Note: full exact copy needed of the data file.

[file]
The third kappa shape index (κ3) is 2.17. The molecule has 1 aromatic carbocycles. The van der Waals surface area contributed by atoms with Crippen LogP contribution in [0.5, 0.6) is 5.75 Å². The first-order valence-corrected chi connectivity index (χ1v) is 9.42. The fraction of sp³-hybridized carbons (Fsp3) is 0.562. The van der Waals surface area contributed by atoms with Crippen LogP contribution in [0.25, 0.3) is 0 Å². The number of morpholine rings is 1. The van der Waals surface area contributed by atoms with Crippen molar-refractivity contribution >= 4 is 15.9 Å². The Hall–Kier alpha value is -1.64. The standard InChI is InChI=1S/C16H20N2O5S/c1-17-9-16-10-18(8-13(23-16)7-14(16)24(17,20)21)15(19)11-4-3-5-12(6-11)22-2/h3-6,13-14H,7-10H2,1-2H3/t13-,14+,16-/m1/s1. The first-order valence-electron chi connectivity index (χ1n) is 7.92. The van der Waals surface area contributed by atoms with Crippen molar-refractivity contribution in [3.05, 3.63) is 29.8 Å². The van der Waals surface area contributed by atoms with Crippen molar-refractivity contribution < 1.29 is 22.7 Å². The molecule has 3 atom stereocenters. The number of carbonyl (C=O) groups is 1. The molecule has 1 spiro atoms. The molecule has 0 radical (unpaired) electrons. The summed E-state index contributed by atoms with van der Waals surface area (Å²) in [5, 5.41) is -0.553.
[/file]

The third kappa shape index (κ3) is 2.17. The molecule has 1 aromatic carbocycles. The van der Waals surface area contributed by atoms with Crippen LogP contribution in [0.5, 0.6) is 5.75 Å². The first-order valence-corrected chi connectivity index (χ1v) is 9.42. The fraction of sp³-hybridized carbons (Fsp3) is 0.562. The van der Waals surface area contributed by atoms with Crippen LogP contribution in [0.25, 0.3) is 0 Å². The number of morpholine rings is 1. The van der Waals surface area contributed by atoms with Crippen molar-refractivity contribution >= 4 is 15.9 Å². The Hall–Kier alpha value is -1.64. The standard InChI is InChI=1S/C16H20N2O5S/c1-17-9-16-10-18(8-13(23-16)7-14(16)24(17,20)21)15(19)11-4-3-5-12(6-11)22-2/h3-6,13-14H,7-10H2,1-2H3/t13-,14+,16-/m1/s1. The first-order valence-electron chi connectivity index (χ1n) is 7.92. The van der Waals surface area contributed by atoms with Crippen molar-refractivity contribution in [3.05, 3.63) is 29.8 Å². The van der Waals surface area contributed by atoms with Crippen molar-refractivity contribution < 1.29 is 22.7 Å². The molecule has 3 atom stereocenters. The number of carbonyl (C=O) groups is 1. The molecule has 1 spiro atoms. The molecule has 0 radical (unpaired) electrons. The summed E-state index contributed by atoms with van der Waals surface area (Å²) in [5, 5.41) is -0.553.